It looks like you're using an Ad Blocker.

Please white-list or disable AboveTopSecret.com in your ad-blocking tool.

Thank you.

 

Some features of ATS will be disabled while you continue to use an ad-blocker.

 

Delta / Canard fighter layout; why?

page: 1
0

log in

join
share:

posted on Nov, 2 2007 @ 09:30 AM
link   
Euro Fighter, J-10, Gripen, Rafael: They all have the same delta/canard layout while no US fighter has ever made use it. Most US fighters have used swept or diamond wings (like the F 104 or the F 22)

Why? What are the advantages/disadvantages of the delta/canard layout?




posted on Nov, 2 2007 @ 10:21 AM
link   

Originally posted by Number23
Why? What are the advantages/disadvantages of the delta/canard layout?


Simply put (for the designs you mention) - high speed maneuverability.


The US don't seem to like canards from the outside, but looking closer, they didn't design a new fighter for high speed maneuvering before TVC became a serious option.

This allowed them to prioritise radar shape on the F-22 (avoid the canard fuselage junction in the forward quadrant radar 'wetted' area) while using TVC to trim the aircraft for supersonic flight (giving them back good maneuvering capabilities).



There are a number of factors to consider over which is better, some of these are:

1. A canard generates upthrust when pitching nose up, while a traditional elevator generates a downthrust - thus a canard should allow for better sustained turning performance.

2. A canard can generate a little upthrust in steady level flight, allowing for a smaller wing - meaning less inertia & damping, thus better dynamic response rates (in pitch and roll).

3. A canard when pitching nose up will induce a downwash over the main wing, reducing its effectiveness, which conflicts with (1) and (2). Increasing the distance from canard to wing can help offset this (Eurofighter).

4. A canard can be used as a replacement for a LERX for high AoA flight, and its normally more efficient in cruise. Close coupling of canard and wing helps achieve this (Rafale).

5. With a canard, the main wing can be placed further back, hence the c.g of the aircraft is further back, hence the gear is further back, hence more aggressive rotation angles can be used for take-off. The canard also is better at inducing rotation than a tailplane.

6. A canard requires a junction between wing and fuselage - this junction is harder to hide on radar. Its preferred to hide this behind the main wing on an elevator (like the F-22).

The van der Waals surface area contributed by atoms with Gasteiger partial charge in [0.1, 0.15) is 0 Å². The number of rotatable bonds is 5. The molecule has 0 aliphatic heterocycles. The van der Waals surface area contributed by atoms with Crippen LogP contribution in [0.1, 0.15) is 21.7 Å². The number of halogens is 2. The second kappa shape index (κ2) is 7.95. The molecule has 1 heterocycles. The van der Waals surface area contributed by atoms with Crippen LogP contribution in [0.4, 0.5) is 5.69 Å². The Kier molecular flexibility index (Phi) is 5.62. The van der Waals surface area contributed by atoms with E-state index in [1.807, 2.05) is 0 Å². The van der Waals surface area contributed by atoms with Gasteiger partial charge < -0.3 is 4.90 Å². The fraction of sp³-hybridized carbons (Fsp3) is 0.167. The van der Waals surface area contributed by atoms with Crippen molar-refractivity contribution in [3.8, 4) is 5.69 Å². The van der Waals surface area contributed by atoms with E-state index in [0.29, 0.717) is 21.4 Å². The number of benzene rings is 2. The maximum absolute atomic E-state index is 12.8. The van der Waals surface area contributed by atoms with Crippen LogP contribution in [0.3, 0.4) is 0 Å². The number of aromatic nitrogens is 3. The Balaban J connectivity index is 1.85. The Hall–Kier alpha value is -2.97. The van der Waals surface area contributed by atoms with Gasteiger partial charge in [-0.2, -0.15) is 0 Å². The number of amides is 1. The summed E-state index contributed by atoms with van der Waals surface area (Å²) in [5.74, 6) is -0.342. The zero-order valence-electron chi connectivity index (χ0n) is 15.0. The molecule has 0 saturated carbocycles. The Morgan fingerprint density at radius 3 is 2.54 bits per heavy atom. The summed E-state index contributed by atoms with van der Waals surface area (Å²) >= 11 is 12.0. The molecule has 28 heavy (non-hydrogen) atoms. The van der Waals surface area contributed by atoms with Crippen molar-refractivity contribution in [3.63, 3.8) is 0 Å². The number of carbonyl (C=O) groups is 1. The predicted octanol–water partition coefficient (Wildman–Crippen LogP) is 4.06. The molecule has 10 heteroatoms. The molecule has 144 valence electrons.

posted on Nov, 2 2007 @ 10:26 AM
link   
[edit on 2-11-2007 by Number23]



posted on Nov, 2 2007 @ 11:08 AM
link   
Before addressing the pros and cons of the canard delta with any other configuration, you must understand the reason for the canard in the first place.

A tailless delta wing, when increasing angle of attack (in manoeuvring flight - ie:- turning) must generate a downward force aft of the CG. To do this the elevons must be deflected upwards (which in the case of slow speed flight is the opposite of lowering flaps), and this results in an overall loss of lift from the wing (meaning that to remain level in a turn even more AoA is required). Therefore the tailless delta is at a disadvantage in manoeuvring flight with regard to other configurations. In the slow speed regime, you can see that if a tailless delta were to deploy flaps, they would act is exactly the opposite way to the elevons which would be deflected upward - and this would look exactly like a split trailing edge speedbrake! Hence the lack of flaps on tailless deltas, and a resulting high landing speed (Do you see why there have been no delta shipboard aircraft?)

By adding a conventional tailplane (and elevators) ala MiG-21, the tail can produce the downward force to increase the angle of attack while the wing produces more lift and can also be fitted with flaps to increase the lift of the wing in slow speed flight.

The use of a canard instead of a conventional tail (on both a delta and any other wing configuration) is to provide the pitching moment by an upward force (lift) ahead of the CG rather than a downward force aft of the CG resulting in an overall increase in lift greater than provided by the conventional tail (downward force at the tail=loss of lift which must be subtracted from the increase in lift generated by the wing due to its increased angle of attack). The greater the increase in lift with change of angle of attack vs the increased drag that results, then the better the aircraft will be able to maintain energy in a turn.

The 'downside' of placing the pitch control forward of the wing, is that the airflow over the canard which can disturb the airflow over the wing. Careful design has minimised the harmful effects (which obviously change throughout the flight envelope) and in certain parts of the envelope (especially very high angles of attack) the airflow and vortices off the canard and how they affect the wing have been used to advantage to maintain lift from the wing at angles of attack that would normally result in a stall.

That the US has not gone down that road, has really been that the US never embraced the delta in the first place - with the exception of the F-102 / F-106 tailless delta interceptors. However, of late, the US has become interested in the subject (at least from a research perspective) with the X-31, which then continued into the realm of all axis control by thrust vectoring.

The US did test canard surfaces (retaining a conventional tail as well) on the F-4 Phantom and the F-15 Eagle.

The Winged Wombat


[edit on 2/11/07 by The Winged Wombat]



new topics

top topics
 
0

log in

join